Hind shoe worn out after 1,218 miles!
August 28th. Set off at 7am, hind shoes are as thin as razors and will need changing today, l'm hoping to get to a suitable place to do it, it would be hopeless trying to do it in the long grass where l'm stopped. After about half an hour one of the shoes splits across the toe. I'm on a long straight lane traversing two huge muddy fields. There is no verge. I stop and shoe the horse in the road, at least it's flat. A few cars squeeze past and a lorry squeezes past while l'm nailing on. It takes me about half an hour to fit both shoes and in the end l'm quite pleased with the result. I notice the front shoes are worn out too, l'll have to do them today or tomorrow. I'm pretty tired, l give the horse a bucket of feed, wash my hands and face, then sit on the step of the wagon eating a spinach and salmon quiche that tempted me in the boulangerie. While l'm sitting there recovering, a small van stops, a lady and half a dozen little children pile out. They give me a bag of plums from their garden and enjoy looking at the wagon and horse. Soon on my way, l pass a second world war cemetary for German soldiers, more than 18,000 of them, l look at some of gravestones, many of the soldiers were in their early 20s, some were the same age as me. A persistent depressing drizzle sets in, l get to a busier road, the heavy lorries go past at 60mph and cover us in spray each time, l pull off down a lane and stop to rest by a water tower for a couple of hours.
Water tower stop, nr St Andre-de-L'Eure.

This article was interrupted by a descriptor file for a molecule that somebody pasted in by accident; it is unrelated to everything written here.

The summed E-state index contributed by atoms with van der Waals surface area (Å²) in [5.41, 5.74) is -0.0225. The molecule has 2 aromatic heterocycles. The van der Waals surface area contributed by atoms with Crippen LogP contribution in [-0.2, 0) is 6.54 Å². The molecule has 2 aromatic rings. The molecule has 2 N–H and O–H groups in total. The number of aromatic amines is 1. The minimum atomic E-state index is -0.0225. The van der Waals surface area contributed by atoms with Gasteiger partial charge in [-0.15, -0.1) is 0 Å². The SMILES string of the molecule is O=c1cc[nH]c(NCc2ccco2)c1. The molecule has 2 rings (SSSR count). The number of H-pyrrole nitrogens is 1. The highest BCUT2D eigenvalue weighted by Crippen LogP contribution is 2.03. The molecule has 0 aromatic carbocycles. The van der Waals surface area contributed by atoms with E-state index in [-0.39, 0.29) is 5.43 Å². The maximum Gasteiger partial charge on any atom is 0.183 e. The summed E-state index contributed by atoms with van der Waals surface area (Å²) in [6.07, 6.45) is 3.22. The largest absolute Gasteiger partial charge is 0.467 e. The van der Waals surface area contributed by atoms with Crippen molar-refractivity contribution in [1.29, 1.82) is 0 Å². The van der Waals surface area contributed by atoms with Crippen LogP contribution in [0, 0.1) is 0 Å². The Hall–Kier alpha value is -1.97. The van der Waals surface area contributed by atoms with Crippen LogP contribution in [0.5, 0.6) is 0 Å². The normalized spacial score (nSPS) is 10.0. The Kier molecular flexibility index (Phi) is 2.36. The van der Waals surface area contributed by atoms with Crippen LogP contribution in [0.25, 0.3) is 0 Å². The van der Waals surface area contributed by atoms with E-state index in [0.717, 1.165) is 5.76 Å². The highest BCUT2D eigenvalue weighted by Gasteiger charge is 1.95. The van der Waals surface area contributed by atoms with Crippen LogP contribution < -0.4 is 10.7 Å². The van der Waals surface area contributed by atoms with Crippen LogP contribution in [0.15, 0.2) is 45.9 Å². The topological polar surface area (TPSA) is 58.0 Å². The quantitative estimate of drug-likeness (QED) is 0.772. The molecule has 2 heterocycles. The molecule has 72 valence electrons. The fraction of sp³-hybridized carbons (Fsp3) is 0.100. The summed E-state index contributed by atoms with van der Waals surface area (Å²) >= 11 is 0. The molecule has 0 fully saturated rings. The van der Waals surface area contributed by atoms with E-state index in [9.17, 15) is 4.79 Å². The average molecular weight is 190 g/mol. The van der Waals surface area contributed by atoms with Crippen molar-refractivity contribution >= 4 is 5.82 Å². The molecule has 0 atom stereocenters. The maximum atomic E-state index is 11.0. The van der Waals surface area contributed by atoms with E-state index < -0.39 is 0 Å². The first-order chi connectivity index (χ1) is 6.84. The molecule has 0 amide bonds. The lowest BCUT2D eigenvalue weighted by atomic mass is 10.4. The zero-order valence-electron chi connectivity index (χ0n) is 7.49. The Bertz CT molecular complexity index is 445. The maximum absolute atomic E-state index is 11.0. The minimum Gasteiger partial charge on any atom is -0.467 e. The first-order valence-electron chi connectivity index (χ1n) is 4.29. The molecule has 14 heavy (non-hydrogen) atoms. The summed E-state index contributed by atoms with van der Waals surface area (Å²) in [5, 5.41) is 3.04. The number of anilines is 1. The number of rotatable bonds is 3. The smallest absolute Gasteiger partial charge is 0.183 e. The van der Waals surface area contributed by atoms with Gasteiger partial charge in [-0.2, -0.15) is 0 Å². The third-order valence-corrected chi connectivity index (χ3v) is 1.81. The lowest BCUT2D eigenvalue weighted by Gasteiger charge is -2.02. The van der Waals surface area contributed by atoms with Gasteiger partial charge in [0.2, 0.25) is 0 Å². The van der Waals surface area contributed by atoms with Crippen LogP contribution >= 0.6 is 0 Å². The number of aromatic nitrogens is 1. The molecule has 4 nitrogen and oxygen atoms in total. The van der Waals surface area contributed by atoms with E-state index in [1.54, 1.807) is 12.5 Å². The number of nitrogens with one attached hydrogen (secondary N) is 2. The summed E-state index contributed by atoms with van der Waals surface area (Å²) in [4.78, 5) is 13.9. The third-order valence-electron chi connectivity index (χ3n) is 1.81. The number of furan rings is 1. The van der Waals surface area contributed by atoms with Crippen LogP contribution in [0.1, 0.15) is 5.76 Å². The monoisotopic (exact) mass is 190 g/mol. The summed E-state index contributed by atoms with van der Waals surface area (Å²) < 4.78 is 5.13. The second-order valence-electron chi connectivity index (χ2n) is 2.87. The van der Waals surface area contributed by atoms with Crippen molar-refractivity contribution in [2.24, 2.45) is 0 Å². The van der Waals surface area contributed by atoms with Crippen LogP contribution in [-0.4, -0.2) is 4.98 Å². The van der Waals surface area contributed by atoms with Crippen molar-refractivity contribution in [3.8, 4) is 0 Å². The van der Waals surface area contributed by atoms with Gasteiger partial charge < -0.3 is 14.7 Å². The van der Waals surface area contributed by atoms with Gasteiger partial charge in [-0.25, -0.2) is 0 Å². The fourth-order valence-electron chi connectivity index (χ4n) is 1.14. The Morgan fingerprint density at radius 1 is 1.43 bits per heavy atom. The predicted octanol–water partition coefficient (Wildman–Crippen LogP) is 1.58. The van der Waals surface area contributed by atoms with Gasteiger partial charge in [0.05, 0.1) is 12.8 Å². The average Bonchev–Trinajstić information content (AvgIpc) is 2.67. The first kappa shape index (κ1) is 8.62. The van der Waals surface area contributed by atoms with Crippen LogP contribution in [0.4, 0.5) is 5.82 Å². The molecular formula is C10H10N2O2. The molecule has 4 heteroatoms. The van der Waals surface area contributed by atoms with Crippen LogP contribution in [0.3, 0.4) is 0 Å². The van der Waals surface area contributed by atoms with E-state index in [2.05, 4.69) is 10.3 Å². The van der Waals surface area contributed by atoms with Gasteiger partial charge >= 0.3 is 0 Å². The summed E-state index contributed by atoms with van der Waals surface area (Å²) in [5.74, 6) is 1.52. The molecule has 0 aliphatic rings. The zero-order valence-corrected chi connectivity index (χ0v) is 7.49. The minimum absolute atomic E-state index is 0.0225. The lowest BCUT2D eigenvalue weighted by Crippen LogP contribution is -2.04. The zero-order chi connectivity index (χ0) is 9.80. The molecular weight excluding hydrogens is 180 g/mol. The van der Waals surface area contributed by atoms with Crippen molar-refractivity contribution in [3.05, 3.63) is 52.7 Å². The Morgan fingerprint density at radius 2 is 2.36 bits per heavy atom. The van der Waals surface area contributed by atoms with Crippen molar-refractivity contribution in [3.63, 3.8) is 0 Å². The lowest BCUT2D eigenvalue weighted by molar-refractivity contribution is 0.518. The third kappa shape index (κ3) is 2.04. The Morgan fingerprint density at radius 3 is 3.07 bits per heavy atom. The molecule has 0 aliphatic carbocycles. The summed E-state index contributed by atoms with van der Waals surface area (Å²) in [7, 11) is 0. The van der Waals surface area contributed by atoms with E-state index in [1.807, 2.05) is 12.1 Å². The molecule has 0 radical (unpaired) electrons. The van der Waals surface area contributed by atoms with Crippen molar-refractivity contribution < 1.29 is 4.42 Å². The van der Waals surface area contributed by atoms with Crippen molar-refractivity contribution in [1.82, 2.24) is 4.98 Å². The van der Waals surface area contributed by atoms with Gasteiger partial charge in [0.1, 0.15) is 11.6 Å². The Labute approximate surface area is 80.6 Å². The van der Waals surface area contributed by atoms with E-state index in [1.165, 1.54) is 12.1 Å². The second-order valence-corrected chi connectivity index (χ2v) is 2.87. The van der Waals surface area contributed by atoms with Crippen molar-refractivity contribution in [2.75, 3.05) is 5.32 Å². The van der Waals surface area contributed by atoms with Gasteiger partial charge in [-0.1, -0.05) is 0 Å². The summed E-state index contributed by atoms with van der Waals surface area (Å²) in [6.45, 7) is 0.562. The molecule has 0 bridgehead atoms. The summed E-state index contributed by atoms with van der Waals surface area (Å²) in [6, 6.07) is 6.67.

The sun comes out, l continue my way on the busy road, l've no choice. I've got a big windy hill to go up, happily l get to the top without any lorries stuck behind me. It's not much fun going up a long hill with a queue of lorries behind you when you're barely doing 3 miles an hour. 4.30 pm, l cross the Eure and  find a suitable verge to stop on just north of Pacy. I've done 21 miles. I tether the horse, then go and fetch two pails of water for him. After a short rest l get on and put new front shoes on the horse. Annoying little flies buzz around mine and the horse's head, but we get the job done without any fuss. I'm bathed in sweat and trembling with the exertion. I don't have a stand to rest his foot on, like a farrier would and the horse is quite happy leaning and resting his leg across my knee, while l finish clinching the nails and rasping round the hoof, it exhausts me. I've barely finished when a lady and two children come to caress the horse, l wonder if they notice l'm about to expire? Happily they don't stop long and l get on and make some dinner. I'm really pleased to have got so far and got 4 new shoes on the horse. Now l can rest.
Gaillon, there's always some grass in towns.